How to Improve Your Credit Score This Year

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how to improve your credit score

Making purchases requiring sizable financing can be pretty daunting, whether it’s your first time or your umpteenth. Purchasing a car or a house isn’t the same as swiping a debit card at your favorite fast-food restaurant or signing up for a mobile plan. Financing involves credit checks, down payments, and a pile of paperwork that can take hours to sort through and sign. As such, your credit score is one of the essential parts of the equation for making a big purchase. A poor credit score can derail your plan before you even get started. In this post, we will discuss how to improve your credit score.

How to Improve Your Credit Score

What is a credit score?

According to Investopedia.com, a credit score represents a numeric indication of your creditworthiness which lenders utilize to evaluate your likelihood of repaying your debt. A credit score is a number that is between 300 – 850. The higher your score, the better the opportunity to get a credit card or loan with reasonable interest rates.

Your credit score consists of five categories – payment history, the length of credit history, amounts owed, types of credit used, and new credit.

Since my credit score increased by 168 points in 9 months, I’ve been addicted and intrigued to know where I stand and what I need to work on. With the insights I extracted from this effort, I’ll share a few straightforward tips you can implement to increase your credit score if you don’t have the best credit score yet.

But before that, remember that nothing can boost your credit score faster than repaying your bills timely or using the card rationally. When advising people on improving their credit score, I point them towards these two fundamental points as they are relatively easy to change and, of course, a pretty good start to the journey ahead.

With that said, below, I’ll share a few practical tips on how to improve your credit score.

Keep Track of Your Credit Report and Credit Score

You can always request 3 FREE copies of your credit report from the three major credit bureaus – Transunion, Experian, and Equifax. Each credit bureau offers you your free credit report once a year. You can get your report from more than one bureau, as there could be discrepancies. Carefully vet each report. If you see any inaccuracies, contact the credit company immediately.

Besides requesting your credit report once a year, knowing your credit score consistently beforeķ applying for financing is one of the best steps, you can take to be prepared. Consider using a free credit score service to avoid surprises when shopping for cars or houses. Getting your score estimate from a free service doesn’t affect your score like requesting a new line of credit does, so keep track of your score regularly while you focus on improving it.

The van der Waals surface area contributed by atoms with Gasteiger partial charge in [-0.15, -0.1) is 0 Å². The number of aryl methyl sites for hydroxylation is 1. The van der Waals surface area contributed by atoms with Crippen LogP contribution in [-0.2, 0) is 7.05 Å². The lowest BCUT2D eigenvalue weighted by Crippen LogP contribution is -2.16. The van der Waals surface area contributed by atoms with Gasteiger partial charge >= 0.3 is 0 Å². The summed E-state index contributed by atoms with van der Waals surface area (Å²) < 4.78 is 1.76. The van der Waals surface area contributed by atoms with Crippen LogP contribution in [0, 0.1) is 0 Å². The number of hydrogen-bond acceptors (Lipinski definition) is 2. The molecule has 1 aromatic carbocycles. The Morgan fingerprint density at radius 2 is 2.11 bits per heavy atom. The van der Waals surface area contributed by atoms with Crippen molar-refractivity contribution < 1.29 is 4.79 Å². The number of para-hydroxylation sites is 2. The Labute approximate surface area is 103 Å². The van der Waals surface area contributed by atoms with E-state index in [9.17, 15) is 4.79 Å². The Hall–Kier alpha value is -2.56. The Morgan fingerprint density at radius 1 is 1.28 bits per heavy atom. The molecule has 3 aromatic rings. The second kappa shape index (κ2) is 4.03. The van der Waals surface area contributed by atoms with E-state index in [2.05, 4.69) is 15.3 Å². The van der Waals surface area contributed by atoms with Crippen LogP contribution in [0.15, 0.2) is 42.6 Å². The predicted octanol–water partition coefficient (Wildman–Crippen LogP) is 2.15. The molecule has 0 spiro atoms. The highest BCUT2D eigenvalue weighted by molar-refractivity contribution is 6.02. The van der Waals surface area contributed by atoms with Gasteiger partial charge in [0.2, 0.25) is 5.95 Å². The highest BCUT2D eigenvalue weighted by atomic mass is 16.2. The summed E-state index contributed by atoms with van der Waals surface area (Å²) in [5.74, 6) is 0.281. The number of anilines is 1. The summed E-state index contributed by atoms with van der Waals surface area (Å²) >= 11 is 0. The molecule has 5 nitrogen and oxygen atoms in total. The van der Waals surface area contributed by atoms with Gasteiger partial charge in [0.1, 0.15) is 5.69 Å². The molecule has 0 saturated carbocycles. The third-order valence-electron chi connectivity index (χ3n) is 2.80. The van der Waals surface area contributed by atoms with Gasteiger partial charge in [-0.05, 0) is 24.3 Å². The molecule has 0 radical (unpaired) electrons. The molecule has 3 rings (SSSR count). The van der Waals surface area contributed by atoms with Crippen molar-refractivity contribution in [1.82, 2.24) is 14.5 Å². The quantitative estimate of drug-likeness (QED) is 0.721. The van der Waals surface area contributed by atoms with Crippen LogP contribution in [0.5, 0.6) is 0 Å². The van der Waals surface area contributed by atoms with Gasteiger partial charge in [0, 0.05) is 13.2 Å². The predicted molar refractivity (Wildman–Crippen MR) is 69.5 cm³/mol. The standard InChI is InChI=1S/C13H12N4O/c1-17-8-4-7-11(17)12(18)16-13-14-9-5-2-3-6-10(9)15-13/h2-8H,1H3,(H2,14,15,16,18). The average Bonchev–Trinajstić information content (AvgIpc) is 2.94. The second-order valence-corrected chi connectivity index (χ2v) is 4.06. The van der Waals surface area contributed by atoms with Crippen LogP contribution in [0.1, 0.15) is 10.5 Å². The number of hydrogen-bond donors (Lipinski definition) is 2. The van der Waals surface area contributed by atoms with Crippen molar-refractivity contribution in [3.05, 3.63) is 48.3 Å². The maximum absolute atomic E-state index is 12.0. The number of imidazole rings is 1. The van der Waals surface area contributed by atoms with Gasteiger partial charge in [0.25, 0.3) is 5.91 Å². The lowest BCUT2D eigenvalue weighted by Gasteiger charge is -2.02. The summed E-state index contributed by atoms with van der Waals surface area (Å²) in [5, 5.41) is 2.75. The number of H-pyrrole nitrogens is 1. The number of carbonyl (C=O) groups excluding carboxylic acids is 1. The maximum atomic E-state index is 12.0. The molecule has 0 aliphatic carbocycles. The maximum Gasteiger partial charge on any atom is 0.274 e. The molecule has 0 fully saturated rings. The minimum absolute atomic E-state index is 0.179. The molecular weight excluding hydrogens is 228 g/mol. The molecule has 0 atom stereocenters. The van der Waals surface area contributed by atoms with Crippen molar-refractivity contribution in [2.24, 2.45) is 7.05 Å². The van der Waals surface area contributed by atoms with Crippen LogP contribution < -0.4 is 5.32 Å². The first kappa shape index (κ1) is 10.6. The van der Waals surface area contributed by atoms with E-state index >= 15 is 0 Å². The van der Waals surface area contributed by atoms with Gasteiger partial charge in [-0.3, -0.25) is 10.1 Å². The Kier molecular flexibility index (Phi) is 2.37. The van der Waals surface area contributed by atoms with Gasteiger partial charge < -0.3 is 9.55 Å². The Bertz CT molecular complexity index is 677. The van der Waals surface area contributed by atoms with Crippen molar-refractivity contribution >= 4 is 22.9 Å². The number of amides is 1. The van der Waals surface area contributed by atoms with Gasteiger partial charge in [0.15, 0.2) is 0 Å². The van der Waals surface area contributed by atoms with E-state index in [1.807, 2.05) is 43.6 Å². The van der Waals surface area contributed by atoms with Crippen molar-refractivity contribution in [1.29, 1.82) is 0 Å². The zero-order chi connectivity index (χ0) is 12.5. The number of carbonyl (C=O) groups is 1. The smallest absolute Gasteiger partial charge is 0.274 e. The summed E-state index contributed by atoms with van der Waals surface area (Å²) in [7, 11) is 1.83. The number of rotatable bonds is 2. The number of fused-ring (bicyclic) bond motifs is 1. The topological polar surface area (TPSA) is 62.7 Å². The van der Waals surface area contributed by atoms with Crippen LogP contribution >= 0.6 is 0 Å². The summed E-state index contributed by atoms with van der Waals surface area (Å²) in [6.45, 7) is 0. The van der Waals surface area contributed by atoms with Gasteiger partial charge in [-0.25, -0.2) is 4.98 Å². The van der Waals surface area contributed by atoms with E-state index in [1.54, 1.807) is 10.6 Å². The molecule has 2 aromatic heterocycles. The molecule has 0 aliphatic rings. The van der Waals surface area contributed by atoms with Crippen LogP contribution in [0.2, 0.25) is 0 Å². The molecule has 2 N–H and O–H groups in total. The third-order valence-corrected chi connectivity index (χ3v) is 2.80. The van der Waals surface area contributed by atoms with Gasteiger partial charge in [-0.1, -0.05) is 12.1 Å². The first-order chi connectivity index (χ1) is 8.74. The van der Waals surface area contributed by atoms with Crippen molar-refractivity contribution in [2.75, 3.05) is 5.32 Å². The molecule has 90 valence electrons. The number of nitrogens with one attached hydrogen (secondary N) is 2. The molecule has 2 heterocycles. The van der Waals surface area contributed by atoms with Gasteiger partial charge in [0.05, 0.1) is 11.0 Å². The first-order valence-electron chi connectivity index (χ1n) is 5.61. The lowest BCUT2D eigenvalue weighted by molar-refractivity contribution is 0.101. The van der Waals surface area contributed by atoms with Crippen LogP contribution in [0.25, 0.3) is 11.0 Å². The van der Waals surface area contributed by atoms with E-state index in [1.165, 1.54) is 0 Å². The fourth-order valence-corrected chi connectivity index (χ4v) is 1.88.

Another way to keep track of your credit is via Credit Sesame. I’ve been using the website for a while, providing you with a credit score and much more. It differs from Experian, Transunion, and Equifax because it gives recommendations. For example, it shows you credit cards that you could qualify for with a low APR. It also offers you an overview of your total debt. It allows you to see everything in one place. For more info, sign up here. (It’s free.)

Timely Payments of Existing Debts

Did you know that the average American has more than $5,000 in credit card debt? Depending on how large your credit line is, how much you still owe on your cards could negatively impact your score. Experts generally agree that you should owe less than 30% of your available credit every month. If your credit line tops $1,000, you should owe less than $300 when your bill cycles. Essentially, the amount of credit you owe is 30% of your credit score. Your debt-to-credit ratio is one of the things lenders look at when deciding if they want to offer you more credit or not. Credit companies recommend your debt-to-credit ratio be 30% or lower. I was at 44%. But with a little bit of work ahead, it’s been better so far.

Again, missing a payment by more than 30 days is one of the quickest ways to see your credit score take a nosedive. You must make every payment on time to avoid late fees and a negative ding to your credit score. If you have missed any payments, get caught up with them and pay the outstanding fees and interest as soon as possible. You can avoid missing payments by scheduling automatic drafts from your bank.

Pay your debt with some of the side hustles listed in this post.

Pay in Full Monthly

Another thing that will help you when you are getting your credit score in order is to pay your credit card in full each month. I’m not going to lie. For some people, this one will not be easy. Some people use their credit cards to shop and only make the minimum monthly payment. If you want your score to get higher, you have to develop a little bit of discipline and watch your credit card usage. If you have a high credit card balance, you should do whatever you can to pay it down. Once it’s at zero, use it wisely and pay it in full each month.